Attorneys seek to suppress Sharon Carrillo's statements

By Stephanie Grinnell | May 02, 2019
Photo by: Stephanie Grinnell Julio and Sharon Carrillo await the arrival of attorneys at Waldo Judicial Center on May 2.

Belfast — Four witnesses testified for a total of more than six hours today, speaking from various points of view about interactions with Sharon Carrillo on the day of, and subsequent days following, the death of her 10-year-old daughter Marissa Kennedy.

Carrillo and her husband Julio Carrillo are accused of beating the girl on a regular basis, including on the day of her death, Feb. 25, 2018, in the condominium they shared in Stockton Springs. Sharon Carrillo’s attorneys are seeking to suppress statements she made to police on Feb. 25 and 26.

The court heard from Waldo County Sheriff’s Office Cpl. Darrin Moody, and Maine State Police Detectives Scott Quintero and Jason Andrews, as well as Dr. Robert Riley, a clinical neuropsychologist.

Police testified that Sharon Carrillo was mostly calm while being questioned, with the exception of a few times she began crying, and that she acknowledged and understood her Miranda rights.

In the courtroom as well, Sharon Carrillo cried several times while listening to testimony. Julio Carrillo, shackled at the ankles, did not speak or visibly react to Sharon Carrillo or the proceedings, but was present with his attorney.

State prosecutors showed a video of a walk-through of the crime scene with Sharon Carrillo, during which she demonstrated on Quintero the areas of Marissa’s body she said she regularly struck. Sharon Carrillo lay the blame for the regular beatings on text messages she said she received from her stepmother instructing her to abuse the child – including standing on or putting pressure on Marissa’s calves as she knelt on the floor with her hands in the air. Police said no evidence of text messages has been recovered.

Additional details about the girl’s condition were discussed as well, including that her knees were “worn down to the bone” from kneeling on the tile floor.

Defense attorneys Chris MacLean and Laura Shaw questioned the law enforcement officers about a photograph recovered from a cell phone shared by the Carrillos, which contains an image of mother and daughter both unclothed, on their knees with arms raised, which the Carrillos both say was a position Marissa was in when they beat her. The lawyers argued the photo is evidence of domestic violence extending to Sharon Carrillo; however, police and state prosecutors said one image is not enough to prove that Sharon Carrillo was a victim of her husband.

“If I look at just one piece of information frequently, I would be misled,” Quintero testified.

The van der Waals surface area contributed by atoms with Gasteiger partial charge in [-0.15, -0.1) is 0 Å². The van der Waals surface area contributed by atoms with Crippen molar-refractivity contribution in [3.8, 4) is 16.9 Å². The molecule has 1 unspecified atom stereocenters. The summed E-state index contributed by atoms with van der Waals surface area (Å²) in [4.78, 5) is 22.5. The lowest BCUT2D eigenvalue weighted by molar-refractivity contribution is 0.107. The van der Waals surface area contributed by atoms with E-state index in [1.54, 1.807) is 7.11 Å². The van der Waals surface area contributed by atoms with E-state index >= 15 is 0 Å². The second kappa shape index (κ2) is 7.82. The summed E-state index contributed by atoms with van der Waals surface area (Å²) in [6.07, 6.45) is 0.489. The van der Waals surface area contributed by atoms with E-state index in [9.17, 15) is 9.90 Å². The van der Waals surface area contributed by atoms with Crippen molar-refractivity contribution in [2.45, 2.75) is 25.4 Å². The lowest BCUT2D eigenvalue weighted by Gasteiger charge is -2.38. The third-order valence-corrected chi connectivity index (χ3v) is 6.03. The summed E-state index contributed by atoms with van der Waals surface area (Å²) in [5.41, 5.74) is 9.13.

On behalf of the state, Donald Macomber asked if either Carrillo had described the circumstances of the photo. Quintero said Julio Carrillo told police that Marissa was complaining that the position was uncomfortable and said Sharon Carrillo offered to get in the same position to prove “it wasn’t that bad” and that Sharon Carrillo asked her husband to take the photo. Quintero said he did not ask Sharon Carrillo about the circumstances.

Both Quintero and Andrews testified that Sharon Carrillo stated her relationship with Julio Carrillo was good and never made any indication that she was a victim of domestic violence.

“So, you accepted her assertions at face value?” Shaw asked.

When Dr. Riley took the stand, he said there is some evidence in Sharon Carrillo’s medical history of domestic violence. State prosecutors said the reports were all made after Marissa’s death. Riley also testified that Sharon Carrillo has a low IQ, but based on several tests, she is not considered to be mentally ill or impaired.

He said Sharon Carrillo described Julio as “very abusive, manipulative and controlling.” Riley testified that she told him Julio would hide her phone and identification and tell her there was a bomb under her car and that her family did not want to see her. She described herself as being gullible for believing the things Julio told her, Riley said.

“She is more at risk than the average person” to be vulnerable to suggestion, the neuropsychologist said, later adding the test he used to determine her susceptibility to suggestion is considered controversial in his field by some. Riley said he, too, never asked Sharon Carrillo about the circumstances of the photo recovered from the cell phone.

Testimony is expected to continue tomorrow, starting at 8:30 a.m.

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